emoticon emoticon emoticon(That's sparkling apple cider)

Comment edited on: 6/13/2011 1:08:15 AM

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halfway house

Monday, June 06, 2011

Being obese was a bit like being in jail. Loss of freedom, loss of dignity, embarrassment at my predicament, wishing I had made other choices, an inability to wear cute clothes (let's face it, though I am a fan of orange, those jammie looking jail outfits do not flatter a figure), and the realization that getting out was not going to be nearly as easy as getting in. So, to further torture this analogy, I am imagining morbid obesity would be like prison: even less freedom, even scarier, and in some cases, a death penalty hanging over one's head. I never became morbidly obese and I do not believe I ever will become morbidly obese. However, I never thought I would become obese, or even overweight. I was very thin for years and did not work at it and I took it for granted. I did not come from an overweight family and I simply thought the rules did not apply to me. I ate junk food and had only a casual relationship with exercise for years, and I was enviably slender, until I wasn't, and without even realizing it, my sentence had begun. So, here I am, 1/2 way to my goal (I am committed to losing 50 lbs and, as of several days ago, I had lost over 25). Basically, I am in a half-way house, no longer in jail, but not yet paroled. So, which way I am going to go? Am I going to engage in the behaviors that took me to obesity in the first place, or am I going to make better choices on a DAILY basis, rather than sneaking bad choices, hoping I don't get caught?

I do a lot of things right in terms of my current lifestyle. I generally go to bed at a decent hour, and get up about 7 hours later. I exercise nearly every day, and I drink a lot of water. I don't drink alcohol which helps, and I gave up soda pop (regular and diet) so that has not been the issue. Fast food, thankfully, is not a temptation for me. I don't eat huge meals and I don't tend to go for seconds. What I DO do, however, is behave like a lunatic around sugar, especially at parties. I am going to a lot of parties these days because it is graduation season, and I have a son who is going to graduate. Macaroni salad, potato salad, burgers and hot dogs, even potato chips, are safe when I am around. I won't throw an elbow trying to grab the last of the ranch dip and big pots of chili don't make me want to swoon. Cupcakes, though? Let's just say I need a Sparkbuddy to follow me to parties and when I approach the desserts table, they need to make like a SWAT team member with a megaphone "BACK AWAY FROM THE CUPCAKES" - "STEP AWAY FROM THE COOKIES" "PUT YOUR HANDS UP WHERE WE CAN SEE THEM (and they better not be holding slabs of cake)".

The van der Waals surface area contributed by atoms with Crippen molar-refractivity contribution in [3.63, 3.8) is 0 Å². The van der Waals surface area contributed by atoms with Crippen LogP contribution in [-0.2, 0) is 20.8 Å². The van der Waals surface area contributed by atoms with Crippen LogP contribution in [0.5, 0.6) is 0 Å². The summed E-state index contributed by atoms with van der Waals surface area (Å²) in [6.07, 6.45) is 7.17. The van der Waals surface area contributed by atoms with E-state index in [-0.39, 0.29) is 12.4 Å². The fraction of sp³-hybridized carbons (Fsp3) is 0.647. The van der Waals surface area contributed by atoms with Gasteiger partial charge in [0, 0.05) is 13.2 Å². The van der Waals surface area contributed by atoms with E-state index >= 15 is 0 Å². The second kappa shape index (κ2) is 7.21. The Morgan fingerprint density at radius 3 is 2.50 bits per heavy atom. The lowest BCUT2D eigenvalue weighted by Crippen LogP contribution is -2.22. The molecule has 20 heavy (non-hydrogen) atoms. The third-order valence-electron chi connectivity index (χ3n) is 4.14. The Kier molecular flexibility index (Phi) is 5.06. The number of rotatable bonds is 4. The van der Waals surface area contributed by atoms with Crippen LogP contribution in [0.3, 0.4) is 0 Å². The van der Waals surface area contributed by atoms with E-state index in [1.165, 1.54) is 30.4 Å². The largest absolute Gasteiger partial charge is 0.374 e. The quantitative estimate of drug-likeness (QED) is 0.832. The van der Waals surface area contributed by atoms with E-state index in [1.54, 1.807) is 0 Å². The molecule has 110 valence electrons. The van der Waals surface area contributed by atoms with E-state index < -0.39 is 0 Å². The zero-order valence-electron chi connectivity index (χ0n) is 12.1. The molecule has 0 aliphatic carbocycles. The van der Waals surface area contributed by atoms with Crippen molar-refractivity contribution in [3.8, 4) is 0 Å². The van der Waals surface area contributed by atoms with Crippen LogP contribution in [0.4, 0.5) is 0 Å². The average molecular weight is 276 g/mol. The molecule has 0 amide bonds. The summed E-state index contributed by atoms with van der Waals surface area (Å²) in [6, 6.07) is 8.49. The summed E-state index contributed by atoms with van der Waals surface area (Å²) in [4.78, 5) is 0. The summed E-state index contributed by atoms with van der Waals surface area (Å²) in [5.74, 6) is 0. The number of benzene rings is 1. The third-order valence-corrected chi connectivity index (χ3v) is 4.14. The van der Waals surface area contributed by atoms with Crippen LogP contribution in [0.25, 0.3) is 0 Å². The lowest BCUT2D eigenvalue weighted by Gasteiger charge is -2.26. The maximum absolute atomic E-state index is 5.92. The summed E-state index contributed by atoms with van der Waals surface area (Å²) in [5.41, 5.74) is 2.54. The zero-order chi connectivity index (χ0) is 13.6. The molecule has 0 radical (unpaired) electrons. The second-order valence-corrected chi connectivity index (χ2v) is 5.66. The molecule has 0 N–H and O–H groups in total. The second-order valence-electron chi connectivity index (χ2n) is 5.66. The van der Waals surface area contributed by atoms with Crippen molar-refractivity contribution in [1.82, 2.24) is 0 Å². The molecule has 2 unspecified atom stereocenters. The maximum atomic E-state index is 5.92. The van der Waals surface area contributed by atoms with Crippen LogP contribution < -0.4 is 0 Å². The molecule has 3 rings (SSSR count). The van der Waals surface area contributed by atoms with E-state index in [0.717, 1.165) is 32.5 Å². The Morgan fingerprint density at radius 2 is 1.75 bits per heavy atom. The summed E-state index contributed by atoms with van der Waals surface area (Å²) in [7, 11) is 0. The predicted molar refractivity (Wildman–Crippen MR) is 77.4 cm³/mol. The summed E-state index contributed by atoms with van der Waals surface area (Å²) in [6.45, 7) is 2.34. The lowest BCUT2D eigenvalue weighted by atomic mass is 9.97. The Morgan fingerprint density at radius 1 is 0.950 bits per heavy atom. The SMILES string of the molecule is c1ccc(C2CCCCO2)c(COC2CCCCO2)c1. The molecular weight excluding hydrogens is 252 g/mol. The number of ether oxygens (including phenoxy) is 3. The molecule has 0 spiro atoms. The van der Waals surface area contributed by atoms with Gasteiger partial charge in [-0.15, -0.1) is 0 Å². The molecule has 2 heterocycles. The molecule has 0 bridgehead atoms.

After behaving like a lunatic around sugar on Saturday, and then doing better (but still not very well) on Sunday, today I was moping around, hearing all the old excuses starting up, blah blah blah and I found myself avoiding the things I need to do that are causing me anxiety by avoiding them until finally, the voice of reason, said "ENOUGH ALREADY". Get up, get busy, get moving. So, I did. I ate some food my body needed, I drank a lot of water, I did some organizing, I did some housework, I did some laundry, and I went for a run. I made sure my 7 y.o. and my dog got some exercise and fresh air, as well. And, guess what, the excuses melted away. I read a couple good blogs (thank you bloggers and those of you who comment on blogs - it really helps), I read a great e-mail from a dear Sparkfriend. I began to do the things that got me to the "half-way house" in the first place, and that will get me paroled - I have done my time, I have spent enough time being punished by fat, and feeling punished for being fat, and for getting fat, and for staying fat. I can choose which direction I am heading. Thanks to the wonderful SParkfriends who blog so honestly and eloquently about their battle out of the morbid obesity prison, I have a better understanding of what it is like to spend time there and I am not tough enough to handle it. For me to be morbidly obese, I would need to weigh about 250 lbs, basically. Everyone who weighs 250 lbs spent time at 167, or 193, on their way up. They got there pretty much the same way I got to my highest weight - one bite at a time, one choice at a time, hour by hour, day by day. I understand the temptations and the pitfalls, the pain and the anxiety - I feel compassion for anyone who struggles with food and weight. Change is not easy but it can be very freeing.